Argentina’s captain is being courted by clubs from Saudi Arabia to the United States, while his favoured Barcelona are also dreaming of the return of their idol – despite the financial obstacles facing such a transfer.
Where next for Lionel Messi?
The romantic option: Barcelona
Now in the final stretch of his contract with Paris SG, the seven-time Ballon d'Or winner has been negotiating for some time with his old club Barça, according to the specialised press.
The Argentine megastar would welcome a return to the Catalan capital at the age of 36 (his birthday is on June 24) and the Camp Nou has made no secret they want the same: on several occasions in recent weeks, the stadium has chanted the name of its idol.
Nevertheless, following through with the transfer would be complex for Barcelona, who face severe financial problems.
The club is reportedly awaiting approval from La Liga of its new financial plan, which also includes the renewal of contracts for stars such as Gavi, Ronald Araujo, Marcos Alonso and Sergi Roberto, as well as the potential return of Messi.
But in order to sign these players without exceeding the salary cap, Barça still need to reduce their spending by 200 million euros.
One of the club's first decisions in pursuit of that goal was to announce the closure of its television channel BarçaTV on 30 June.
According to the club, the channel is making a loss of 13 million euros a year, but according to employees who work there, losses haven’t exceeded six million euros.
La Liga President Javier Tebas showed his scepticism about the Argentine's return to Barça on Friday on RMC Sports: "As of today, Messi's return to Barça seems complicated to me. Barça is not like PSG, who have a gas and money tap."
The cash option: Saudi Arabia
Pairing Messi and Cristiano Ronaldo together in the Saudi league and making it a showcase for the promotion of Saudi Arabia's bid to host a World Cup in the coming years: the challenge is huge but seems within the reach of the Gulf country's economic muscle.
Already under contract with the Saudi tourism board to promote the country on social networks, the Argentine star is also being courted to sign up to play in the local championship, potentially recreating Messi’s legendary rivalry with 'CR7', who has been playing for Al-Nassr since the last January transfer window.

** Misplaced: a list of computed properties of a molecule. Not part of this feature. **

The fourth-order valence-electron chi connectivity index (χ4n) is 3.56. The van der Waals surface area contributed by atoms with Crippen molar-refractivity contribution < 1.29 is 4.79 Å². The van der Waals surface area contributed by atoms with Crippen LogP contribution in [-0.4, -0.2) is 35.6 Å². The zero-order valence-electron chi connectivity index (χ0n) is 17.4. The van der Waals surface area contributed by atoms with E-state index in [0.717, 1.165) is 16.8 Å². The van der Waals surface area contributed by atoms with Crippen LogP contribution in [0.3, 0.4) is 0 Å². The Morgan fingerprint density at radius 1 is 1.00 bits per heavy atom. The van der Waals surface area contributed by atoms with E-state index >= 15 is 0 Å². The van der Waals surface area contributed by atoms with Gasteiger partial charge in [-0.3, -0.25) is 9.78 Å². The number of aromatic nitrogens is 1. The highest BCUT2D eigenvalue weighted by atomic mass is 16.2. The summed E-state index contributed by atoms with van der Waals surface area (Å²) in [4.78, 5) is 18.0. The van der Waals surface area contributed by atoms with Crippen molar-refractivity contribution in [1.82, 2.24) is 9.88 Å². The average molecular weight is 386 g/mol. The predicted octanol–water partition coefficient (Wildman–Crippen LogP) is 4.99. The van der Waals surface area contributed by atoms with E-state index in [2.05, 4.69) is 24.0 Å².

In recent days, several media outlets have reported the existence of a stratospheric offer from Al-Hilal to lure the seven-time Ballon d'Or winner, estimated to be at an eye-watering 400 million euros per year. Saudi Arabia is also hoping to win Messi’s support for its bid to host the 2030 World Cup with Egypt and Greece, which has yet to be formally launched.
Yet Ronaldo is already said to be unhappy in the Middle East after just three months, disappointed by the quality of the league. Most think Messi will reject the offer, preferring not to resign himself to an uncompetitive league, especially when he wants to be in good form for the Copa América 2024 with Argentina, potentially his last major international tournament.
The family option: Miami
A potential move to the United States and Major League Soccer’s Inter Miami, based in Florida, has long been rumoured. In many ways, it fits a pattern: a new challenge in a North American championship with a long tradition as a destination for great South American stars at the end of their careers.
Kaká, Gonzalo Higuaín and Douglas Costa have all ended their careers in the US and this option has the advantage of bringing Messi closer to the rest of his family in Argentina. The star also has property there.
Former PSG player David Beckham is also one of the owners of the Florida franchise and the Englishman was spotted a few days ago at the Camp des Loges, PSG's training centre, where he posed with Messi for photos.
"I'm not going to deny that there is some truth in the rumours of an interest in Leo Messi," Inter Miami coach Phil Neville admitted in late February. "For the MLS, it would be a turning point.”
Messi’s arrival to the MLS would help push the league’s brand into a new level, but again, the issue is competitiveness. Argentina’s skipper is believed to be keen on continuing to play at the highest level.
The Argentine option: Rosario
Perhaps the most unlikely option on the list is a return to Rosario and his hometown club Newell’s Old Boys.
Long tipped as the most romantic option on the list, Argentina’s Liga Profesional de Fútbol is not a top-tier league, nor could it even afford a tenth of Messi’s current salary in Paris (let alone match the offer from Saudi Arabia).
Messi, who famously wore a Newell's shirt under his Barcelona shirt for his first match following Diego Maradona's death, has been the subject of chants and banners from fans of the club and the club has always said the door is open – just don’t expect ‘La Pulga’ to walk through it anytime soon.